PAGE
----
It’s getting harder to make the case that going to a for-profit college pays off. For many students, it could turn out to be a very poor financial investment.
The latest evidence came Wednesday, when the Federal Trade Commission announced a lawsuit against DeVry University, one of the largest for-profit colleges, with tens of thousands of students enrolled at 55 campuses in 18 states. The FTC alleges that DeVry University advertisements deceived consumers about the likelihood that graduates would find jobs in their fields of study and would earn more than those graduating with bachelor’s degrees from other colleges or universities.
On Tuesday, a major whistleblower lawsuit filed last year against ITT Technical Institute, another for-profit institution with more than 100 campuses around the country, was revealed to the public. In that case, ITT’s former dean of academic affairs alleges that the school repeatedly defrauded taxpayers by taking billions of dollars in federal student aid while systematically deceiving students and violating federal regulations.
In December, the Obama Administration announced it might cancel up to $ 30 million in loans for former students of Corinthian College who say they were defrauded by the school. Corinthian filed for bankruptcy in May.
And that’s just in the past month. Dozens of for-profit schools have been targets of government investigations and lawsuits from students. These schools typically offer career-focused certificate programs such as massage therapy or associate degrees in fields such as nursing.
The problems are so pervasive that in 2014 the Department of Education created an interagency task force for federal agencies and state attorneys general to oversee for-profit colleges. The Education Department also put in place new regulations last July to prod for-profit schools into improving outcomes for students or risk losing access to federal student aid.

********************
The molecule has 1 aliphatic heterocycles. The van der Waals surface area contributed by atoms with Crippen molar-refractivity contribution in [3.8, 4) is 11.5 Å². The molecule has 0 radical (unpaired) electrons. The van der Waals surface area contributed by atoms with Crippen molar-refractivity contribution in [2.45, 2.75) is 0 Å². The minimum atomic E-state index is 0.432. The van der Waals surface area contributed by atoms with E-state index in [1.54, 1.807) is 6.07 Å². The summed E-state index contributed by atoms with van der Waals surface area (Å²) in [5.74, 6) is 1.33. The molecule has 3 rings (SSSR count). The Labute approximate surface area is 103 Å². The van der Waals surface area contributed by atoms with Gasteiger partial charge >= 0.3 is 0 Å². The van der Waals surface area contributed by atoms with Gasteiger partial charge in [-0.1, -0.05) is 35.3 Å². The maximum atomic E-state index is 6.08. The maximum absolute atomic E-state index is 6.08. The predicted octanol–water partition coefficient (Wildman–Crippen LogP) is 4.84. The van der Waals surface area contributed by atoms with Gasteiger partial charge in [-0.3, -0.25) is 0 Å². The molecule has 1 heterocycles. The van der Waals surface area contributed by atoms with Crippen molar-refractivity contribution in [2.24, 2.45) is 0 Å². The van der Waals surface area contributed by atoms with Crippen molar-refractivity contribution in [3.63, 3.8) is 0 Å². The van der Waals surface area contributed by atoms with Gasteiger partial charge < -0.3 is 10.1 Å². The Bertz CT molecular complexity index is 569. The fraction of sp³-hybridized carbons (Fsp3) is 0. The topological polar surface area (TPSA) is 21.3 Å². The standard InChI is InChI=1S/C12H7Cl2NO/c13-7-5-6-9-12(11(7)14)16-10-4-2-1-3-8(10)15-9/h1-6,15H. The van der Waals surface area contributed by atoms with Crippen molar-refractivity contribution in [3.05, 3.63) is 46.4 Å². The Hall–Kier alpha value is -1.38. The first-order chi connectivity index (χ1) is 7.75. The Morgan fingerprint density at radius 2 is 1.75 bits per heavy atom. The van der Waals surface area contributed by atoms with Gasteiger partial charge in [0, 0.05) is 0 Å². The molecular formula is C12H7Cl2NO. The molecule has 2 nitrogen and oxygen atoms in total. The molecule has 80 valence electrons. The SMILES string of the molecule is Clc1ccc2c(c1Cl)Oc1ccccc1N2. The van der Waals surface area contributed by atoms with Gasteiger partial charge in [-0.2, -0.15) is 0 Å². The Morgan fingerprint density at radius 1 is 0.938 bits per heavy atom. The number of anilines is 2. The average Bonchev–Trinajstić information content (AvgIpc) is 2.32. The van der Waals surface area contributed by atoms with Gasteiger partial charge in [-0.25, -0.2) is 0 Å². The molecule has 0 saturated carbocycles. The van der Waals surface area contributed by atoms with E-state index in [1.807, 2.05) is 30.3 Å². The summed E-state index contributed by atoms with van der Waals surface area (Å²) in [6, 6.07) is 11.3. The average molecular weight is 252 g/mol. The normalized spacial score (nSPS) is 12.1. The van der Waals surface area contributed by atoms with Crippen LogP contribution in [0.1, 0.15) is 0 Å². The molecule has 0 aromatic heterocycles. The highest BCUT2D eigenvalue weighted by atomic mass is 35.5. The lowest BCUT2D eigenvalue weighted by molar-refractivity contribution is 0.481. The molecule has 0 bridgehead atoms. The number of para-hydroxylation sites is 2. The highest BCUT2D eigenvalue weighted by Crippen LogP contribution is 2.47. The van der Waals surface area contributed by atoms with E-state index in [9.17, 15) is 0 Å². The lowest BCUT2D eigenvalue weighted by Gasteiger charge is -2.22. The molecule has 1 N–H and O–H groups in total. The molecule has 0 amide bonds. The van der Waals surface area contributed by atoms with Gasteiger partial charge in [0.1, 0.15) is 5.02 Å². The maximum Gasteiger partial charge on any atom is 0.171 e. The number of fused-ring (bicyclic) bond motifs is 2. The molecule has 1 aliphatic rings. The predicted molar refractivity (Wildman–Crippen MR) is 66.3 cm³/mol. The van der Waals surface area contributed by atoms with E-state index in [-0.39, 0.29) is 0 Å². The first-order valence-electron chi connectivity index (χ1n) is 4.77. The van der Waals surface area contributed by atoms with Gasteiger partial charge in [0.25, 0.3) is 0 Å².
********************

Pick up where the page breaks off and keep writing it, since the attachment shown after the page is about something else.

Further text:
"None of the recent allegations were surprising. We’ve heard them over and over again at different schools and different companies," says Stephen Burd, senior policy analyst of the Education Policy Program at New America, a nonpartisan public-policy institute. "We’re finally seeing action and heading in the right direction looking closely at this industry."
An Education at What Cost?
All this raises the question: Should you ever consider going to a for-profit college such as DeVry University? These schools promise a fast track to a well-paying job and appeal to students who might not otherwise go to college. The programs offered are flexible, with classes at night, online, and year-around. And they profess to offer targeted training at jobs in demand.
Just 12 percent of all college students are enrolled at for-profits, according to The Education Trust, an education-advocacy group, but for-profit colleges target a vulnerable population and disproportionately attract low-income and minority students. The increased scrutiny has pushed down enrollments but the schools still have access to billions of dollars in financial aid.
“For too long, students across the country have experienced fraud and abuse at the hands of many unscrupulous for-profit colleges,” says Suzanne Martindale, a staff attorney at Consumers Union, the policy and advocacy arm of Consumer Reports, who focuses on education debt issues. “But this is only the beginning. Greater oversight of the industry is crucial moving forward, to prevent future students from suffering the same fate."